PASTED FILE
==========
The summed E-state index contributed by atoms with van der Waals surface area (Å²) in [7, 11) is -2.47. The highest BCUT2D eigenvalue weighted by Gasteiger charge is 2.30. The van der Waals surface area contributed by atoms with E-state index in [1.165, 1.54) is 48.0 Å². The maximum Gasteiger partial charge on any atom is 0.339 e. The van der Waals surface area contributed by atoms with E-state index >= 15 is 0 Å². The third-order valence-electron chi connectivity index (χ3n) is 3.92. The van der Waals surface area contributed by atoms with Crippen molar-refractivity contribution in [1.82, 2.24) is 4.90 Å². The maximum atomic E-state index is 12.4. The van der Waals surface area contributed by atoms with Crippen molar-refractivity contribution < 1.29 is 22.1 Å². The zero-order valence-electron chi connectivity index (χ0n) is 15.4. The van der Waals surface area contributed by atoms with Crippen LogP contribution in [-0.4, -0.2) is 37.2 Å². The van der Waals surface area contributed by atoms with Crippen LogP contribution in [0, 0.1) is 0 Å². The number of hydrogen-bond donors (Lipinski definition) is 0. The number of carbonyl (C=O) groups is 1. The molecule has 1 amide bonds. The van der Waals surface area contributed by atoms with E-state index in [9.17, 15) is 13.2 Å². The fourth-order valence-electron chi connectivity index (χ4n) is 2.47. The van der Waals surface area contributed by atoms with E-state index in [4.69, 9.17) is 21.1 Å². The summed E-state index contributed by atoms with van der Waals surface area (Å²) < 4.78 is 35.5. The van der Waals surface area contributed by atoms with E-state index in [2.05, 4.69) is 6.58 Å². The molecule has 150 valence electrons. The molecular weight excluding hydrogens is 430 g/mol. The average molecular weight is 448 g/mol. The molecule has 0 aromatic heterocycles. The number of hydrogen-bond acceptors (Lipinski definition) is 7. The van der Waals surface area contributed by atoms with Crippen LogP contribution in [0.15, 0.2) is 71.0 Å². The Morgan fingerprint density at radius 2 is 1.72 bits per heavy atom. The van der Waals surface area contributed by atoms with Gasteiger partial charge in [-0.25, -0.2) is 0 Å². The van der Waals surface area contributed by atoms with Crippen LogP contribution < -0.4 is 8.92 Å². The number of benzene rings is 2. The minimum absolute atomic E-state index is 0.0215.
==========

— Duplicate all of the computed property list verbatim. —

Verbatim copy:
The summed E-state index contributed by atoms with van der Waals surface area (Å²) in [7, 11) is -2.47. The highest BCUT2D eigenvalue weighted by Gasteiger charge is 2.30. The van der Waals surface area contributed by atoms with E-state index in [1.165, 1.54) is 48.0 Å². The maximum Gasteiger partial charge on any atom is 0.339 e. The van der Waals surface area contributed by atoms with E-state index >= 15 is 0 Å². The third-order valence-electron chi connectivity index (χ3n) is 3.92. The van der Waals surface area contributed by atoms with Crippen molar-refractivity contribution in [1.82, 2.24) is 4.90 Å². The maximum atomic E-state index is 12.4. The van der Waals surface area contributed by atoms with Crippen molar-refractivity contribution < 1.29 is 22.1 Å². The zero-order valence-electron chi connectivity index (χ0n) is 15.4. The van der Waals surface area contributed by atoms with Crippen LogP contribution in [-0.4, -0.2) is 37.2 Å². The van der Waals surface area contributed by atoms with Crippen LogP contribution in [0, 0.1) is 0 Å². The number of hydrogen-bond donors (Lipinski definition) is 0. The number of carbonyl (C=O) groups is 1. The molecule has 1 amide bonds. The van der Waals surface area contributed by atoms with E-state index in [9.17, 15) is 13.2 Å². The fourth-order valence-electron chi connectivity index (χ4n) is 2.47. The van der Waals surface area contributed by atoms with E-state index in [4.69, 9.17) is 21.1 Å². The summed E-state index contributed by atoms with van der Waals surface area (Å²) < 4.78 is 35.5. The van der Waals surface area contributed by atoms with E-state index in [2.05, 4.69) is 6.58 Å². The molecule has 150 valence electrons. The molecular weight excluding hydrogens is 430 g/mol. The average molecular weight is 448 g/mol. The molecule has 0 aromatic heterocycles. The number of hydrogen-bond acceptors (Lipinski definition) is 7. The van der Waals surface area contributed by atoms with Crippen LogP contribution in [0.15, 0.2) is 71.0 Å². The Morgan fingerprint density at radius 2 is 1.72 bits per heavy atom. The van der Waals surface area contributed by atoms with Gasteiger partial charge in [-0.25, -0.2) is 0 Å². The van der Waals surface area contributed by atoms with Crippen LogP contribution < -0.4 is 8.92 Å². The number of benzene rings is 2. The minimum absolute atomic E-state index is 0.0215.